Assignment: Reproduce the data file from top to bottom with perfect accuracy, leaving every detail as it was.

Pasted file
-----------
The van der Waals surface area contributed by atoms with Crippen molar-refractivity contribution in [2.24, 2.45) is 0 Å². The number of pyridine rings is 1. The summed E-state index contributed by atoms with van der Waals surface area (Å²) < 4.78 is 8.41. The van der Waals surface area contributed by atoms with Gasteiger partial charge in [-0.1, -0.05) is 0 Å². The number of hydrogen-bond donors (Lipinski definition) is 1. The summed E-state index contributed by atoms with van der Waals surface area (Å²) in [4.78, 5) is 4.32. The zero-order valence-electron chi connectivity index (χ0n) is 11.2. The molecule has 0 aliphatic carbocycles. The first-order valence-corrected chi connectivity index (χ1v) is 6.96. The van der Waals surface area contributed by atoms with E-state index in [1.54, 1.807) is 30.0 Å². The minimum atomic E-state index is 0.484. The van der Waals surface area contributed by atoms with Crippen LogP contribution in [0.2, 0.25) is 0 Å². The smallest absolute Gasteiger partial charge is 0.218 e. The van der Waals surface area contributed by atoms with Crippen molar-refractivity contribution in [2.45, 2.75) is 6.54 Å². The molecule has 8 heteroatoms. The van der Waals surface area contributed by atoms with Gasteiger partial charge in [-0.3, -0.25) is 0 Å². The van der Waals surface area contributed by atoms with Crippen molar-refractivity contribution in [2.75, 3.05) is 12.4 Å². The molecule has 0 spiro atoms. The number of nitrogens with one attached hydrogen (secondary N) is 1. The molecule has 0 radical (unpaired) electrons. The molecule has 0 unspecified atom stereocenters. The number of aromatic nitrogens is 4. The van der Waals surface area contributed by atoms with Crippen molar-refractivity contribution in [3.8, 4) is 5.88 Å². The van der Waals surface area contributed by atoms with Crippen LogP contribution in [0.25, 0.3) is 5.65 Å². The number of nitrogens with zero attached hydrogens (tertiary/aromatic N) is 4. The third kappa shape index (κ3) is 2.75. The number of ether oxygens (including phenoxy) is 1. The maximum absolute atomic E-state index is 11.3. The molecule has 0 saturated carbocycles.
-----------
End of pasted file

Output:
The van der Waals surface area contributed by atoms with Crippen molar-refractivity contribution in [2.24, 2.45) is 0 Å². The number of pyridine rings is 1. The summed E-state index contributed by atoms with van der Waals surface area (Å²) < 4.78 is 8.41. The van der Waals surface area contributed by atoms with Gasteiger partial charge in [-0.1, -0.05) is 0 Å². The number of hydrogen-bond donors (Lipinski definition) is 1. The summed E-state index contributed by atoms with van der Waals surface area (Å²) in [4.78, 5) is 4.32. The zero-order valence-electron chi connectivity index (χ0n) is 11.2. The molecule has 0 aliphatic carbocycles. The first-order valence-corrected chi connectivity index (χ1v) is 6.96. The van der Waals surface area contributed by atoms with E-state index in [1.54, 1.807) is 30.0 Å². The minimum atomic E-state index is 0.484. The van der Waals surface area contributed by atoms with Crippen LogP contribution in [0.2, 0.25) is 0 Å². The smallest absolute Gasteiger partial charge is 0.218 e. The van der Waals surface area contributed by atoms with Crippen molar-refractivity contribution in [2.45, 2.75) is 6.54 Å². The molecule has 8 heteroatoms. The van der Waals surface area contributed by atoms with Gasteiger partial charge in [-0.3, -0.25) is 0 Å². The van der Waals surface area contributed by atoms with Crippen molar-refractivity contribution in [2.75, 3.05) is 12.4 Å². The molecule has 0 spiro atoms. The number of nitrogens with one attached hydrogen (secondary N) is 1. The molecule has 0 radical (unpaired) electrons. The molecule has 0 unspecified atom stereocenters. The number of aromatic nitrogens is 4. The van der Waals surface area contributed by atoms with Crippen molar-refractivity contribution in [3.8, 4) is 5.88 Å². The van der Waals surface area contributed by atoms with Crippen LogP contribution in [0.25, 0.3) is 5.65 Å². The number of nitrogens with zero attached hydrogens (tertiary/aromatic N) is 4. The third kappa shape index (κ3) is 2.75. The number of ether oxygens (including phenoxy) is 1. The maximum absolute atomic E-state index is 11.3. The molecule has 0 saturated carbocycles.